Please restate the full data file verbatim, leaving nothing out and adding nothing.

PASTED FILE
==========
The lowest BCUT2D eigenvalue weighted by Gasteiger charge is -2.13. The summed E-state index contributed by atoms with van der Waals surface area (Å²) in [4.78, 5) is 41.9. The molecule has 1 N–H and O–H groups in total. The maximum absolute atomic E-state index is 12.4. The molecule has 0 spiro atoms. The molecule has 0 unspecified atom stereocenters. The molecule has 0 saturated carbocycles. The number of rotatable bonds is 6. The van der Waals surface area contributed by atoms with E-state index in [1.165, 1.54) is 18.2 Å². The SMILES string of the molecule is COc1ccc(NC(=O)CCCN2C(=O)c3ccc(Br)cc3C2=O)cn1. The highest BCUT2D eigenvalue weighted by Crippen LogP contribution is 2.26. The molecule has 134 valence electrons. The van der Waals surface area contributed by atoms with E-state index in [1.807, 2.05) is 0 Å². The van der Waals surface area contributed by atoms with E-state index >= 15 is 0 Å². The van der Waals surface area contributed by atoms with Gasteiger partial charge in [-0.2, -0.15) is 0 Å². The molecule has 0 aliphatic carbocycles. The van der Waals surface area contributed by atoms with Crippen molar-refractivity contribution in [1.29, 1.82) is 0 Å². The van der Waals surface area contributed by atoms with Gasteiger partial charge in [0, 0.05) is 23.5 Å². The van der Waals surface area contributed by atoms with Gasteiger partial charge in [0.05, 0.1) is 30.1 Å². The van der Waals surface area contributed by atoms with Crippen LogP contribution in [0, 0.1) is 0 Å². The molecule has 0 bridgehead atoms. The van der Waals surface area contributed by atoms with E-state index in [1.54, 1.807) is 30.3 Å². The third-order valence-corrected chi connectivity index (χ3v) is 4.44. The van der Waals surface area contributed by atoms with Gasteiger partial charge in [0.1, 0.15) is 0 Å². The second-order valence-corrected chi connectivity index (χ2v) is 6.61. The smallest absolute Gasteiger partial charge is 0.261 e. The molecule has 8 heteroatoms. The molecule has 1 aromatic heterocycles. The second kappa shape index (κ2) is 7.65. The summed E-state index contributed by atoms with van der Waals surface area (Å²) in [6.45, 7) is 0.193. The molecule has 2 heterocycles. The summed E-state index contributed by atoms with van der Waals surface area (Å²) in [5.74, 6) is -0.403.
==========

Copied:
The lowest BCUT2D eigenvalue weighted by Gasteiger charge is -2.13. The summed E-state index contributed by atoms with van der Waals surface area (Å²) in [4.78, 5) is 41.9. The molecule has 1 N–H and O–H groups in total. The maximum absolute atomic E-state index is 12.4. The molecule has 0 spiro atoms. The molecule has 0 unspecified atom stereocenters. The molecule has 0 saturated carbocycles. The number of rotatable bonds is 6. The van der Waals surface area contributed by atoms with E-state index in [1.165, 1.54) is 18.2 Å². The SMILES string of the molecule is COc1ccc(NC(=O)CCCN2C(=O)c3ccc(Br)cc3C2=O)cn1. The highest BCUT2D eigenvalue weighted by Crippen LogP contribution is 2.26. The molecule has 134 valence electrons. The van der Waals surface area contributed by atoms with E-state index in [1.807, 2.05) is 0 Å². The van der Waals surface area contributed by atoms with E-state index >= 15 is 0 Å². The van der Waals surface area contributed by atoms with Gasteiger partial charge in [-0.2, -0.15) is 0 Å². The molecule has 0 aliphatic carbocycles. The van der Waals surface area contributed by atoms with Crippen molar-refractivity contribution in [1.29, 1.82) is 0 Å². The van der Waals surface area contributed by atoms with Gasteiger partial charge in [0, 0.05) is 23.5 Å². The van der Waals surface area contributed by atoms with Gasteiger partial charge in [0.05, 0.1) is 30.1 Å². The van der Waals surface area contributed by atoms with Crippen LogP contribution in [0, 0.1) is 0 Å². The molecule has 0 bridgehead atoms. The van der Waals surface area contributed by atoms with E-state index in [1.54, 1.807) is 30.3 Å². The third-order valence-corrected chi connectivity index (χ3v) is 4.44. The van der Waals surface area contributed by atoms with Gasteiger partial charge in [0.1, 0.15) is 0 Å². The second-order valence-corrected chi connectivity index (χ2v) is 6.61. The smallest absolute Gasteiger partial charge is 0.261 e. The molecule has 8 heteroatoms. The molecule has 1 aromatic heterocycles. The second kappa shape index (κ2) is 7.65. The summed E-state index contributed by atoms with van der Waals surface area (Å²) in [6.45, 7) is 0.193. The molecule has 2 heterocycles. The summed E-state index contributed by atoms with van der Waals surface area (Å²) in [5.74, 6) is -0.403.